Scientists Crave Integrity: Can They Evolve It?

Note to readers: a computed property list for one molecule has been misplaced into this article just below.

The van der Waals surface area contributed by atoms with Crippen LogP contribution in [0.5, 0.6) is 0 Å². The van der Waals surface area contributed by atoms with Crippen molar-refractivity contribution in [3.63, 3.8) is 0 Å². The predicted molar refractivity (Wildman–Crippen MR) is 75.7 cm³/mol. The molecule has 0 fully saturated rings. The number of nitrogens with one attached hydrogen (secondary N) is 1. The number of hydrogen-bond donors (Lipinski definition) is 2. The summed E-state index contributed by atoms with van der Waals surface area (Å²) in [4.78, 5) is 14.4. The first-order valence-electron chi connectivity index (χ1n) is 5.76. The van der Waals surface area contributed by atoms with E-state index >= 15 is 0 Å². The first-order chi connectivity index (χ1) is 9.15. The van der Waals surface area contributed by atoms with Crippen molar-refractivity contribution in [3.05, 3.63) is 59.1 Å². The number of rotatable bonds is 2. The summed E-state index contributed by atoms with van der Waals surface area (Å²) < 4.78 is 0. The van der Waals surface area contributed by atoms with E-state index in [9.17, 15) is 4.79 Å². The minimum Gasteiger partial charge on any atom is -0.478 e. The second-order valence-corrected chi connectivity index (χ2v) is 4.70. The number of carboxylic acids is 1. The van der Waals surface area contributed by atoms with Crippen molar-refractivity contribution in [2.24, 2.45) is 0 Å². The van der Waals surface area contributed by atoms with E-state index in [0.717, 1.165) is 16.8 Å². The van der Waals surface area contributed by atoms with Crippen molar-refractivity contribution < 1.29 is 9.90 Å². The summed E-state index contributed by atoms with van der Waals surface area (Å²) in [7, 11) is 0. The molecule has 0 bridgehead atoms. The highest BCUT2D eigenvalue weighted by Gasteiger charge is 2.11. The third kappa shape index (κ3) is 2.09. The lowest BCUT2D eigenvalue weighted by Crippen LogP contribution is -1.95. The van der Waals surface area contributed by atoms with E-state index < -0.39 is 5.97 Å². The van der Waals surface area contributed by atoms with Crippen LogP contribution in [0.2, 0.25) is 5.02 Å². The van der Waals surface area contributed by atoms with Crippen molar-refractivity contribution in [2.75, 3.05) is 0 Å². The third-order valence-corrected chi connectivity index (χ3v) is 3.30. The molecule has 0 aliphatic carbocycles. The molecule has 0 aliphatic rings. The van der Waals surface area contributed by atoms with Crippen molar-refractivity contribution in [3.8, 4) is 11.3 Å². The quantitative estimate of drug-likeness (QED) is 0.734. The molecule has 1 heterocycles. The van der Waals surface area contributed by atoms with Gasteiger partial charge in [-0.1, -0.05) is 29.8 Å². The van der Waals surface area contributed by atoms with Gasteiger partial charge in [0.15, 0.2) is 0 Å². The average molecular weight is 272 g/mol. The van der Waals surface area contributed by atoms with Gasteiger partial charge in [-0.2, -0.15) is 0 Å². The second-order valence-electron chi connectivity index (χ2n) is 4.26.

first_imgAn important item not found on lab shelves or test tubes has been appearing in science news stories recently: integrity.  That’s a word about character: moral rectitude, honesty, accountability, uprightness, the ability to resist temptation.  It’s the kind of word one might hear in a sermon.  For those who follow Darwin, how did integrity evolve?Obama’s pledge:  After loosening restrictions on embryonic stem cell research (03/10/2009), President Obama issued an edict demanding scientific integrity in the executive branch.  Live Science included the text of Obama’s statement in its report.  Obama’s wide-reaching executive order calls for (1) selection of scientific advisors based on their knowledge, experience, credentials and integrity; (2) well-established rules and procedures to ensure integrity, including peer review; (3) policies and procedures for guarding against compromise; (4) public disclosure of scientific findings used in policy decisions; and (5) whistleblower protections.  The statement was intended to reinforce Obama’s commitment to make decisions based on science instead of ideology when dealing with issues like stem cells and climate change.United for integrity:  The Union of Concerned Scientists website is big on integrity.  Reacting to “Political interference in federal government science” that “is weakening our nation’s ability to respond to the complex challenges we face,” the UCS posted a tutorial called “Integrity 101.”  Other resources include their examples of abuses of science, suggested solutions, and action items for the individual scientist.Anti-plagiarism:  Science magazine posted a Policy Forum article about Scientific Integrity and “Responding to Possible Plagiarism.”1  Plagiarism has become an increasing concern with the rise of internet publishing.  The five authors from the University of Texas concluded, “While there will always be a need for authoritative oversight, the responsibility for research integrity ultimately lies in the hands of the scientific community.”Some other articles and news stories did not specifically mention integrity, but touched on it indirectly by discussing the nature of science:War policy:  Yahoo News bemoaned the fact that the war over Darwin still rages after 200 years since his birth.  The policy of who gets to teach children draws on the nature of science itself.  Robert S. Boyd allowed voices from both sides to get a hearing.  The scientific community stands dead-set against a majority in the public, so whose “knowledge, experience, credentials and integrity” will be brought to bear on this issue?Evolving purpose:  Evolution News commented on a recent address by atheist Richard Dawkins, who tried to explain purpose without purpose.  It goes without saying that a scientist seeking to live with integrity needs to do it purposefully.  Robert Crowther wished luck to Dawkins, who famously has explained away design as an illusion: “you can’t have unintentional intention, or unpurposeful purpose,” Crowther said.  “It seems that purpose is less of an illusion even than design is.”Balanced skepticism:  It goes without saying that science must be defined before its integrity can be measured.  What is science, anyway?  Most people grant science an extra measure of respect over other branches of inquiry.  Some sociologists in recent decades, however, have defrocked science to the point of treating it like a special-interest group.  One of those sociologists has backtracked a bit.  Harry Collins (Cardiff University, UK), in an essay in Nature last week,2 called for a rational balance between scientific triumphalism and postmodern skepticism.  He gave his readers a short history of the Science Wars of the 1990s. It was said that sociologists were trying to undermine science.  But we were not questioning the results of the great experiments, merely examining how the consensus about their interpretation was established.  The conclusions of most of us were moderate: science could not deliver the absolute certainties of religion or morality, and scientists were not priests but rather skilful artisans, reaching towards universal truths but inevitably falling short.  Far from being anti-science, we were trying to safeguard science against the danger of claiming more than it could deliver.  If science presents itself as revealed truth it will inevitably disappoint, inviting a dangerous reaction; even the most talented craftsmen have their off-days, whereas a god must never fail.Collins defended the right of skeptics to ask such questions, but now thinks they went too far.  A science that cannot defend some measure of epistemic priority has no safeguards against abuses: e.g., Lysenko, mavericks who attract politicians against the consensus views, and creationists: “Recently a philosopher acting as an expert witness in a court case in the United States claimed that the scientific method, being so ill-defined, could support creationism.”  One can justify anything with skepticism, he said.    On the other hand, the scientific community is no stranger to abuse: “The founding myth of the individual scientist using evidence to stand against the power of church or state – which has a central role in Western societies – has been replaced with a model in which Machiavellian scientists engage in artful collaboration with the powerful.”    What’s the solution?  Collins called for a new standard: expertise.  Sociologists need to define new classes of expertise, and understand how authoritative consensus is achieved.  They need to develop a “periodic table of expertises,” he quipped.  This is how they can avoid the pitfalls of policy based on maverick or ill-supported science.  “Although in principle the logic of the mavericks’ position cannot be defeated, a policy-maker should accept the position of those who share in the tacit knowledge of the expert community.”    But hasn’t the maverick sometimes been right?  Collins knows that he is dealing in treacherous waters.  He called for understanding by both scientists and their skeptical sociologist critics.  Both have limitations on what can be known.  Here’s where morality came in:It is not only social scientists who would have to change their approach under elective modernism.  If we are to choose the values that underpin scientific thinking to underpin society, scientists must think of themselves as moral leaders.  But they must teach fallibility, not absolute truth.  Whenever a scientist, acting in the name of science, cheats, cynically manipulates, claims to speak with the voice of capitalism, the voice of a god, or even the voice of a doctrinaire atheist, it diminishes not only science but the whole of our society.    In a society informed by elective modernism, free criticism of ideas would be a good thing; the right way to pursue knowledge about the natural world would be through observation, theorization and experiment, not revelation, tradition, the study of books of obscure origin or the building of alliances of the powerful.  Science’s findings are to be preferred over religion’s revealed truths, and are braver than the logic of scepticism, but they are not certain.  They are a better grounding for society precisely, and only, because they are provisional.  It is open debate among those with experience that is the ultimate value of the good society.Collins makes it clear that scholars can no longer assume science’s epistemic authority; “assessing scientific findings is a far more difficult task than was once believed,” he said, “and … those findings do not lead straight to political conclusions.”  Still, he believes that science can provide us with values, if not findings.  Bottom line: “Scientists can guide us only by admitting their weaknesses, and, concomitantly, when we outsiders judge scientists, we must do it not to the standard of truth, but to the much softer standard of expertise.”It’s clear that many of the same voices clamoring for integrity and moral values believe in evolution.  One only has to recall the big celebrations over Darwin last month in all the major science journals to ask a pertinent question: how did integrity evolve by an unguided, purposeless, impersonal process of natural selection?  As a case in point, Live Science printed another article in a long series claiming that belief in God is an artifact of brain evolution.  Reporting on a study by the National Institute of Neurological Disorders, the article said, “One question that remains unanswered is whether religion evolved as a central functional preoccupation for human brains in early societies, or whether it simply relied on brain regions which had evolved for other types of thought-processing.”  The option that religion might be true was off the list of options.  With that viewpoint, integrity could certainly not refer to any universal moral standard.  A corollary is that scientific institutions can define and govern their own moral standards.  That’s why the piece in Science stated, “the responsibility for research integrity ultimately lies in the hands of the scientific community.”1.  Long, Errami, George, Sun and Garner, “Scientific Integrity: Responding to Possible Plagiarism,” Science, 6 March 2009: Vol. 323. no. 5919, pp. 1293-1294, DOI: 10.1126/science.1167408.2.  Harry Collins, “We cannot live by scepticism alone,” Nature 458, 30 (5 March 2009) | doi:10.1038/458030a.Collins’ essay is informative and thought-provoking.  Read the whole thing if you can get a copy of the March 5 Nature.  But is his advice fatally flawed?  What about his contrasts between the approach of science and that of revealed religion?  Just as religion did in earlier centuries, science now has the most powerful influence on many vital issues that impact government policy and society: global warming, stem cells, nuclear weapons, the economy, and the story of our origins.  Careful thinking on the nature and limits of science is even more vital.    Collins provided a good summary of the Science Wars of the 1960s to 1990s.  It may surprise many who learned respect for science in school that the scientific institutions were being hammered in many parts of society for 30 years.  The collapse of logical positivism left science vulnerable to criticism from many sectors.  It could no longer be viewed in the white-lab-coat model of the objective, unbiased search for truth.  It got tied up in the military-industrial complex, international corporations, and politics.  Philosophers seriously questioned the ability of science to achieve progressive unfolding of truth about nature, and sociologists turned the tables and put scientists in their test tubes.  Postmodernists looked at science as just one other text among many, with no special epistemic status.    Much of that played out by the turn of the millennium.  “Scientific realism” (the science institutions’ own philosophy of science) now predominates, more by endurance than justification.  It’s a toned-down version of positivism that makes less audacious claims.  Typically, scientists will justify their approach to truth-seeking as “the best tool we have.”  They assume that their measurements correspond to what is “out there” in the world.  They reach beyond strict empiricism and allow themselves to speculate on unobservables (like black holes, the interiors of stars, quarks, and dark energy).    What all the secular players fail to realize is how much they are helping themselves to Judeo-Christian concepts.  They leave key questions begging.  How can we have confidence that what we sense corresponds to reality?  How valid is inductive reasoning?  Why can we assume the laws of logic?  Why do we assume that honesty and cooperation are good things?  Where does integrity come from?  By what standard can we measure things?    The solution Collins offers is no help at all.  He thinks that by analyzing a mystical concept of “expertise,” the sociologists and scientists can learn to get along.  Doing that requires objective measures, else it degenerates into following the latest bandwagon or resting on appeals to authority.  Today’s expert can be tomorrow’s dunce.  A thousand French experts can be wrong.  Surely Collins doesn’t think that it is better to follow a thousand experts off a cliff.  He knows of historical examples when the maverick was right.  It seems he just doesn’t want to start another Science War, so he is content to propose a peace treaty: sociologists study expertise, and scientists avoid claiming they have a godlike truth.  Scientific institutions, though, left to their own devices, are like communists: they will not be content till they have totalitarian rule.  They want the sociologist in their test tube, not the other way around.  Before Collins knows what hit him, they will be publishing papers on the Evolution of Sociology.    Consider this radical solution: Bible-based science.  Before exploding in rage, if you are an evolutionist reading this, think for a moment.  Here’s what you get with Christianity.  You get: an absolute standard for morality, the correspondence theory of truth, the validity of induction, the validity of deduction and the laws of logic, curiosity about the world, motivation to seek out the workings of nature, fellowship over the Imago Dei common to all human beings, and the virtues of honesty, integrity, unselfishness, charity and cooperation.  Could science use those things?  Absolutely.  You get all these for free in the Christian package.  Christianity provides the preconditions for intelligibility for science, and offers justification for all the good things in rationality and morals that science desperately needs.    Maybe you were taught to picture Christians as backward, obscurantist, dogmatic bigots whose religious motivations would bring science to a stop.  Every group has its bad apples, but we would argue that you really cannot have science without these things the Bible provides (see introduction to our online book).  Harry Collins scorns religion as enslaved to sacred texts, but the Bible leaves many, many subjects open to investigation.  It even encourages research (Proverbs 25:3, I Thess. 5:21, Philippians 4:8, Psalm 111).  The Bible is a condensed book.  It touches on nature, but its main thrust is on salvation.  Christians believe that prior to the Fall, part of our job was to do science (ICR).  Christians believe God is glorified when we strive to comprehend His works (Psalm 104).    Further, none of the other world views offers these good things – especially secularism.  There is no way to get integrity out of an unguided, purposeless, selfish process like evolution.  Integrity is not made of particles.  It is strongly to be doubted that human rationality has any connection to the world – or even exists – if we evolved from screeching chimpanzees.  Unable to operate consistent with their presuppositions, evolutionists cheat by filching rationality, integrity and morality from the Christian smorgasbord.  Integrity and rationality make perfect sense from a Christian viewpoint.  They make no sense at all in the shifting, aimless world of the materialist and evolutionist.    How would Bible-based science work out in practice?  It would not end controversies in science.  Why?  Because we’re only human.  We don’t know everything.  We can see through a glass darkly that absolutes exist, and we can strive to perceive them as best we can, but our science and our knowledge will always be incomplete in this life.  The medieval period makes this clear; controversies got very lively, even when the Biblical world view was assumed by the majority.  Nevertheless, medieval scholars and nature philosophers never doubted that searching out matters of natural philosophy was worthwhile.  Their Biblical world view gave them a pole star by which to navigate.  Their doctrine of an all-wise, communicating Creator gave them confidence that real progress could be made.  Even aging Solomon, writing in Ecclesiastes, found satisfaction in learning, though calling it vain in an ultimate sense (vanity could mean inscrutable or beyond full comprehension).  Newton took heart from Daniel 12:4 that in the last days, knowledge would increase.  He was on a personal campaign to be part of that process.    So how would a modern Bible-based scientific community deal with a Lysenko or other pseudoscientific maverick who runs counter to the consensus?  Collins and other secularists have nothing to fall back on but the political power of the majority and their self-styled measures of expertise.  With the Bible, however, all could assume absolute standards of morality and rationality.  The actual existence of integrity and rationality provide confidence for creating standards of evidence and proof.  Furthermore, believing that one’s character counts, the scientific community would take into account the lifestyle and core beliefs of a scientist making an apparently outlandish claim.  Lysenko could no longer rely on political connections and bluffing; his character record would be part of the judgment on his claims.  The humility and deference of scientists would not deny any maverick a fair hearing at the outset, but they would demand rigorous logic and evidence for any unfamiliar view.  Christianity provides the scientific community with confidence that logic is real and evidence is available to the senses.    Another good outcome is that rank speculation and imagination would be scorned.  Speculation is the Pandora’s Box that Darwin opened in science lab (08/22/2005 commentary).  Scientists of Darwin’s day denounced his speculative theory and demanded rigorous evidence (01/14/2009 commentary), but Charlie and his schemers persuaded the intelligentsia of the day that stringing isolated facts into a broad, all-encompassing hypothesis was acceptable in science (01/15/2004 commentary).  Now we have storytellers running amok with tales of the evolution of self-control (01/01/2009), the evolution of hiccups via your inner fish (12/16/2008), the origin of life on asteroids (03/05/2009) and other fables, trying to outdo each other in silliness and getting away with it.  Biblical science would be a return to a more Baconian scientific method: support your ideas with experiment, and abide by the maxim of Jesus, “by their fruits ye shall know them.”  Good science will once again be aimed at improving the lives of people and advancing good stewardship of the Earth.    Is this a pipe dream?  No; it’s how science was actually done before the Charlietans raided the science labs and took over (12/22/2003 commentary).  Just ask Bacon, Kepler, Harvey, Pascal, Boyle and all the other great scientists in our online book.(Visited 37 times, 1 visits today)FacebookTwitterPinterestSave分享0last_img read more